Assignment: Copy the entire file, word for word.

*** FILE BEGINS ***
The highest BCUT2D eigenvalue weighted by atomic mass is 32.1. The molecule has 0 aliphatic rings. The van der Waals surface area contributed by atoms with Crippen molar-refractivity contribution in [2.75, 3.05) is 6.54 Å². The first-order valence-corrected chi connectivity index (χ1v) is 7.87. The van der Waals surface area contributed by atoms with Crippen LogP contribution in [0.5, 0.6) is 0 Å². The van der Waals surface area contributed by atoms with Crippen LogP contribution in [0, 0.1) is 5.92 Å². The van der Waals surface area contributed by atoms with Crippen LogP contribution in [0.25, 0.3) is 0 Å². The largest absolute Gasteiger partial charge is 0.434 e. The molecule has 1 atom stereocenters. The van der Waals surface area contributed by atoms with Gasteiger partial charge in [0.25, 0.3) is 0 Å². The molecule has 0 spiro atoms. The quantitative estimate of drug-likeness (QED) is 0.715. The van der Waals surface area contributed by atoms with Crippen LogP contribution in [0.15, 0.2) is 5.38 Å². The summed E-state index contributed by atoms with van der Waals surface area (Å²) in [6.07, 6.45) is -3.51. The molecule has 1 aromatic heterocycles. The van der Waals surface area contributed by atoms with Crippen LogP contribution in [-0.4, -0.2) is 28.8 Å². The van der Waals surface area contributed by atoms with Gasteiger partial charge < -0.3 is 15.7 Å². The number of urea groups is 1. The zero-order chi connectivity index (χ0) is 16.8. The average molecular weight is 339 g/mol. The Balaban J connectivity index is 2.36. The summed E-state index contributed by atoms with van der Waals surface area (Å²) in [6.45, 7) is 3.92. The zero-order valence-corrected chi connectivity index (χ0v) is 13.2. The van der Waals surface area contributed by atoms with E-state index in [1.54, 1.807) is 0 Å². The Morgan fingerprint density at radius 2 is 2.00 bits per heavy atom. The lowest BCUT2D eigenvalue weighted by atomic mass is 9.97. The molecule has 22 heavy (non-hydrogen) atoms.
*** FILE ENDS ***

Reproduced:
The highest BCUT2D eigenvalue weighted by atomic mass is 32.1. The molecule has 0 aliphatic rings. The van der Waals surface area contributed by atoms with Crippen molar-refractivity contribution in [2.75, 3.05) is 6.54 Å². The first-order valence-corrected chi connectivity index (χ1v) is 7.87. The van der Waals surface area contributed by atoms with Crippen LogP contribution in [0.5, 0.6) is 0 Å². The van der Waals surface area contributed by atoms with Crippen LogP contribution in [0, 0.1) is 5.92 Å². The van der Waals surface area contributed by atoms with Crippen LogP contribution in [0.25, 0.3) is 0 Å². The largest absolute Gasteiger partial charge is 0.434 e. The molecule has 1 atom stereocenters. The van der Waals surface area contributed by atoms with Gasteiger partial charge in [0.25, 0.3) is 0 Å². The molecule has 0 spiro atoms. The quantitative estimate of drug-likeness (QED) is 0.715. The van der Waals surface area contributed by atoms with Crippen LogP contribution in [0.15, 0.2) is 5.38 Å². The summed E-state index contributed by atoms with van der Waals surface area (Å²) in [6.07, 6.45) is -3.51. The molecule has 1 aromatic heterocycles. The van der Waals surface area contributed by atoms with Crippen LogP contribution in [-0.4, -0.2) is 28.8 Å². The van der Waals surface area contributed by atoms with Gasteiger partial charge < -0.3 is 15.7 Å². The number of urea groups is 1. The zero-order chi connectivity index (χ0) is 16.8. The average molecular weight is 339 g/mol. The Balaban J connectivity index is 2.36. The summed E-state index contributed by atoms with van der Waals surface area (Å²) in [6.45, 7) is 3.92. The zero-order valence-corrected chi connectivity index (χ0v) is 13.2. The van der Waals surface area contributed by atoms with E-state index in [1.54, 1.807) is 0 Å². The Morgan fingerprint density at radius 2 is 2.00 bits per heavy atom. The lowest BCUT2D eigenvalue weighted by atomic mass is 9.97. The molecule has 22 heavy (non-hydrogen) atoms.